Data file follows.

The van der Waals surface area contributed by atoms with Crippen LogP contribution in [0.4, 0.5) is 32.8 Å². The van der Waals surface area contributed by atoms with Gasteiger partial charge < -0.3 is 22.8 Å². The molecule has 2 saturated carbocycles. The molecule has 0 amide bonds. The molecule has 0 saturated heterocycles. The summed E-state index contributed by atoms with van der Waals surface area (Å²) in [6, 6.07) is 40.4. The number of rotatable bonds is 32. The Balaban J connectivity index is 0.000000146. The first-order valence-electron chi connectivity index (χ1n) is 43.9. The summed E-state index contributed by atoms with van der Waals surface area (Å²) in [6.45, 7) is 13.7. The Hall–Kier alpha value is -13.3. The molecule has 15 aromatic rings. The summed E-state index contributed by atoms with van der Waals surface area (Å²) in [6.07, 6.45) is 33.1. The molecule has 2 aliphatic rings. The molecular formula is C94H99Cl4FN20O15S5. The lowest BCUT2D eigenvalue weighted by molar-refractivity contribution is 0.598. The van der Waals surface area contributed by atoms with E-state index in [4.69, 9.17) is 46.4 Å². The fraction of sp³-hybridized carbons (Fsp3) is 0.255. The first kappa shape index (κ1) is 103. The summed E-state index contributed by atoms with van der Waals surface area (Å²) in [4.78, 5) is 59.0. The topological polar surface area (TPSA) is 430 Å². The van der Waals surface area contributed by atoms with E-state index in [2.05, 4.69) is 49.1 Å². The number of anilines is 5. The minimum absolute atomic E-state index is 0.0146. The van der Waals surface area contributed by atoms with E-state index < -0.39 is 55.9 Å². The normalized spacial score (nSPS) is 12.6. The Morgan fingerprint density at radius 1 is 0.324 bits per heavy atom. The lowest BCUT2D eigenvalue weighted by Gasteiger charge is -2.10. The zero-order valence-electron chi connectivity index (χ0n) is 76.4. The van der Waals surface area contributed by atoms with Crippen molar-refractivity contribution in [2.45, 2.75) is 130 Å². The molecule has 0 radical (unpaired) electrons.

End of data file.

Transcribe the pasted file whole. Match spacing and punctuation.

The van der Waals surface area contributed by atoms with Crippen LogP contribution in [0.4, 0.5) is 32.8 Å². The van der Waals surface area contributed by atoms with Gasteiger partial charge < -0.3 is 22.8 Å². The molecule has 2 saturated carbocycles. The molecule has 0 amide bonds. The molecule has 0 saturated heterocycles. The summed E-state index contributed by atoms with van der Waals surface area (Å²) in [6, 6.07) is 40.4. The number of rotatable bonds is 32. The Balaban J connectivity index is 0.000000146. The first-order valence-electron chi connectivity index (χ1n) is 43.9. The summed E-state index contributed by atoms with van der Waals surface area (Å²) in [6.45, 7) is 13.7. The Hall–Kier alpha value is -13.3. The molecule has 15 aromatic rings. The summed E-state index contributed by atoms with van der Waals surface area (Å²) in [6.07, 6.45) is 33.1. The molecule has 2 aliphatic rings. The molecular formula is C94H99Cl4FN20O15S5. The lowest BCUT2D eigenvalue weighted by molar-refractivity contribution is 0.598. The van der Waals surface area contributed by atoms with E-state index in [4.69, 9.17) is 46.4 Å². The fraction of sp³-hybridized carbons (Fsp3) is 0.255. The first kappa shape index (κ1) is 103. The summed E-state index contributed by atoms with van der Waals surface area (Å²) in [4.78, 5) is 59.0. The topological polar surface area (TPSA) is 430 Å². The van der Waals surface area contributed by atoms with E-state index in [2.05, 4.69) is 49.1 Å². The number of anilines is 5. The minimum absolute atomic E-state index is 0.0146. The van der Waals surface area contributed by atoms with E-state index < -0.39 is 55.9 Å². The normalized spacial score (nSPS) is 12.6. The Morgan fingerprint density at radius 1 is 0.324 bits per heavy atom. The lowest BCUT2D eigenvalue weighted by Gasteiger charge is -2.10. The zero-order valence-electron chi connectivity index (χ0n) is 76.4. The van der Waals surface area contributed by atoms with Crippen molar-refractivity contribution in [2.45, 2.75) is 130 Å². The molecule has 0 radical (unpaired) electrons.